Why Every Runner Should See a Doctor

Ashley Lauretta
by Ashley Lauretta
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Why Every Runner Should See a Doctor

As a runner it’s natural to think you are healthier than the average person, however, that doesn’t mean you are exempt from regularly checking on your health. Knowing what tests you should be getting — blood work and otherwise — arms you with the necessary information to take control of your health.


Regular checkups are common in our younger years, but as we age and the responsibilities of everyday life pile up, it is easy to put these exams on the back burner. Of course if you have a family history of health issues such as high blood pressure or specific cancers you should regularly see your doctor. If you are not experiencing any symptoms, however, it is still ideal to have a relationship with a physician and actively be involved in preventative health.

“Yearly exams are important to look for things that could be lingering so you can do something about them before they have a major impact on your life,” notes Dr. Martha Pyron of Medicine in Motion. “For example, [you should] have your heart checked, your muscles and joints checked depending on your sport or activity — to look for imbalances and have your blood pressure checked.”

Developing a relationship with a doctor is ideal so you can really trust their recommendations. This way you can feel comfortable with decisions regarding tests and screenings in the future. Family medicine specialist, Dr. Mark Cucuzzella, a professor at West Virginia University School of Medicine and author ofRun for Your Life” (September 2018) admits that there is no sound evidence that going in yearly for a ritual exam is helpful, but there are some conditions that can develop such as diabetes — where early identification is crucial. In that case, seeing a doctor regularly can help prevent or quickly reverse adverse health issues.


There is a standard list of tests everyone receives when visiting the doctor, which usually includes having blood pressure checked, but runners should take additional precautions due to potential cardiovascular strain from running. Dr. Pyron advises runners get a thorough cardiovascular exam that checks blood pressure, cholesterol, iron levels and possibly vitamin D and, depending on your age, may include an electrocardiogram (EKG).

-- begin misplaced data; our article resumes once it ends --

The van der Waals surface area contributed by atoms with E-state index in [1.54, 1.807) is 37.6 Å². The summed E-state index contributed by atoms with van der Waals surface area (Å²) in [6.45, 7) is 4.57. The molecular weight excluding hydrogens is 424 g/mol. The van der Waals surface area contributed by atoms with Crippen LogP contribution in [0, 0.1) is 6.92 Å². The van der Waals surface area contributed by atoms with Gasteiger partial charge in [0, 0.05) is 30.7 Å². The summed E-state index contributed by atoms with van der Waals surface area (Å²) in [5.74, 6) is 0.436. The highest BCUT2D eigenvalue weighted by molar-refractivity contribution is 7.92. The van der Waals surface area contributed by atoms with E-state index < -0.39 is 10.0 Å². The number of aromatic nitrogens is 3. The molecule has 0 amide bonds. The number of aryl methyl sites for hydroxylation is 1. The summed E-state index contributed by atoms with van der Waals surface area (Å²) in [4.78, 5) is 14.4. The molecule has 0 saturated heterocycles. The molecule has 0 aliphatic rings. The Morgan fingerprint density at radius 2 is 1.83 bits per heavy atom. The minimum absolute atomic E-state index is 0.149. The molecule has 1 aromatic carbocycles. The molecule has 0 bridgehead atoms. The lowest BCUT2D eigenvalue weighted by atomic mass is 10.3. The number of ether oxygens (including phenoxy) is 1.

Dr. Cucuzzella agrees with the recommendation and provides a detailed list of tests you should ask your physician about, including:

  • Basic tests for cardiovascular risk, glucose metabolism, common nutritional deficiencies, inflammation and endocrine function
  • Complete metabolic panel, which includes liver function and enzymes, kidney function, and sugar levels
  • Standard lipid panel, with attention to the TG/HDL ratio and TC/HDL ratio
  • Hemoglobin A1c (average sugar)
  • Vitamin D and B12
  • Thyroid panel
  • Blood count (CBC)
  • Ferritin (iron stores)
  • hsCRP
  • Uric acid

He also suggests “these second-level tests for higher-risk groups for diabetes and/or cardiovascular disease”:

  • Fasted glucose and insulin tests (before breakfast, for instance)
  • 75–100 gram Glucose Tolerance Test, GTT, (glucose and insulin tests one to two hours after glucose drink)
  • Advanced lipid profile (available from LabCorp); this test provides the important LDL particle size and number (you want large size and small number)
  • Coronary artery calcium (CAC) score, to quantify your coronary artery disease (~$100 at an imaging center)

He adds that many of these tests can help identify early signs of heart disease. You may not need every test on the list, but coming to your appointment prepared is a great way to start a deeper conversation about health with your doctor.

“Runners often think that by running they are invincible to heart disease; this is not true,” Dr. Cucuzzella  warns. “So if you are a runner and sense something is not right ‘under the hood,’ bring it to your doctor’s attention immediately. A coronary artery calcium score (determined by the test listed above), for example, is very helpful to quantify risk.”


Even if you think you’re healthy, there are a few things to look out for that you should alert your doctor about. Some of these may seem like common after-effects of a workout, however, they could be signs of a greater issue.

“[Look out for] chest pain with exercise, feeling short of breath out of proportion to the level of exertion, feeling faint or dizzy with exercise or feeling heart racing or beating irregularly with extra beats,” Dr. Pyron instructs. “However, even without these symptoms, there could be heart disease that goes undetected, so a yearly physical should be done to do testing necessary to pick up on problems that may not be causing these symptoms yet.”

Additionally, if you are feeling stressed or having trouble sleeping, you could be harming your health. Because of this, Dr. Cucuzzella recommends getting an honest assessment of those issues, because improving them helps you lead a healthier — and happier life.

You don’t want to rely on your body to tell you when something is wrong — it’s not quite like it does when you are suffering from a running injury — which is why Dr. Pyron recommends a thorough sports medicine physical for prevention.

About the Author

Ashley Lauretta
Ashley Lauretta

Ashley is a journalist based in Austin, Texas. She is the assistant editor at LAVA and her work appears in The Atlantic, ELLE, GOOD Sports, espnW, VICE Sports, Health, Men’s Journal, Women’s Running and more. Find her on Twitter at @ashley_lauretta.


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